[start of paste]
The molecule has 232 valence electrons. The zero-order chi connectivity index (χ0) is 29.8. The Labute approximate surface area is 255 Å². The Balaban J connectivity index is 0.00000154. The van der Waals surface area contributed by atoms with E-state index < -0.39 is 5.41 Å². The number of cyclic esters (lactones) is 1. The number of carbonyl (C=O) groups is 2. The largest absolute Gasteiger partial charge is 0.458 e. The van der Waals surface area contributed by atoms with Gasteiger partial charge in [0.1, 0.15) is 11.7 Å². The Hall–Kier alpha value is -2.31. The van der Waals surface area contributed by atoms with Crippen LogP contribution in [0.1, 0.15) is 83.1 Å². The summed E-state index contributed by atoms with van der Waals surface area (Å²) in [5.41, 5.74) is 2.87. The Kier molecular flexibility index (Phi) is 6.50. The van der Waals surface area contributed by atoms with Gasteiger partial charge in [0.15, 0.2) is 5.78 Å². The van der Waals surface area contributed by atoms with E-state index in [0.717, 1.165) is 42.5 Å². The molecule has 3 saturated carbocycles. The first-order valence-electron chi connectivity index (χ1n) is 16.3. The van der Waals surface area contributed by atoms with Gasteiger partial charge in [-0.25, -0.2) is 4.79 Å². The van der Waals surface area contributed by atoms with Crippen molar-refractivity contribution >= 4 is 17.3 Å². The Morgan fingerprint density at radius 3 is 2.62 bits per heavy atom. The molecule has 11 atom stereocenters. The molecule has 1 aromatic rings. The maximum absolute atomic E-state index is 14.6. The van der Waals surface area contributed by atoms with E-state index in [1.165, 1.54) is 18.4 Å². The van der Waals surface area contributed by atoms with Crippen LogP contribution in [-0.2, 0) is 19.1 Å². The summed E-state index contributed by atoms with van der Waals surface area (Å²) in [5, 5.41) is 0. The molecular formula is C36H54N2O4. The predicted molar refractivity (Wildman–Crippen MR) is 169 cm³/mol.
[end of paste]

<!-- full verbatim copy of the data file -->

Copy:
The molecule has 232 valence electrons. The zero-order chi connectivity index (χ0) is 29.8. The Labute approximate surface area is 255 Å². The Balaban J connectivity index is 0.00000154. The van der Waals surface area contributed by atoms with E-state index < -0.39 is 5.41 Å². The number of cyclic esters (lactones) is 1. The number of carbonyl (C=O) groups is 2. The largest absolute Gasteiger partial charge is 0.458 e. The van der Waals surface area contributed by atoms with Gasteiger partial charge in [0.1, 0.15) is 11.7 Å². The Hall–Kier alpha value is -2.31. The van der Waals surface area contributed by atoms with Crippen LogP contribution in [0.1, 0.15) is 83.1 Å². The summed E-state index contributed by atoms with van der Waals surface area (Å²) in [5.41, 5.74) is 2.87. The Kier molecular flexibility index (Phi) is 6.50. The van der Waals surface area contributed by atoms with Gasteiger partial charge in [0.15, 0.2) is 5.78 Å². The van der Waals surface area contributed by atoms with E-state index in [0.717, 1.165) is 42.5 Å². The molecule has 3 saturated carbocycles. The first-order valence-electron chi connectivity index (χ1n) is 16.3. The van der Waals surface area contributed by atoms with Gasteiger partial charge in [-0.25, -0.2) is 4.79 Å². The van der Waals surface area contributed by atoms with Crippen molar-refractivity contribution >= 4 is 17.3 Å². The Morgan fingerprint density at radius 3 is 2.62 bits per heavy atom. The molecule has 11 atom stereocenters. The molecule has 1 aromatic rings. The maximum absolute atomic E-state index is 14.6. The van der Waals surface area contributed by atoms with E-state index in [1.165, 1.54) is 18.4 Å². The van der Waals surface area contributed by atoms with Crippen LogP contribution in [-0.2, 0) is 19.1 Å². The summed E-state index contributed by atoms with van der Waals surface area (Å²) in [5, 5.41) is 0. The molecular formula is C36H54N2O4. The predicted molar refractivity (Wildman–Crippen MR) is 169 cm³/mol.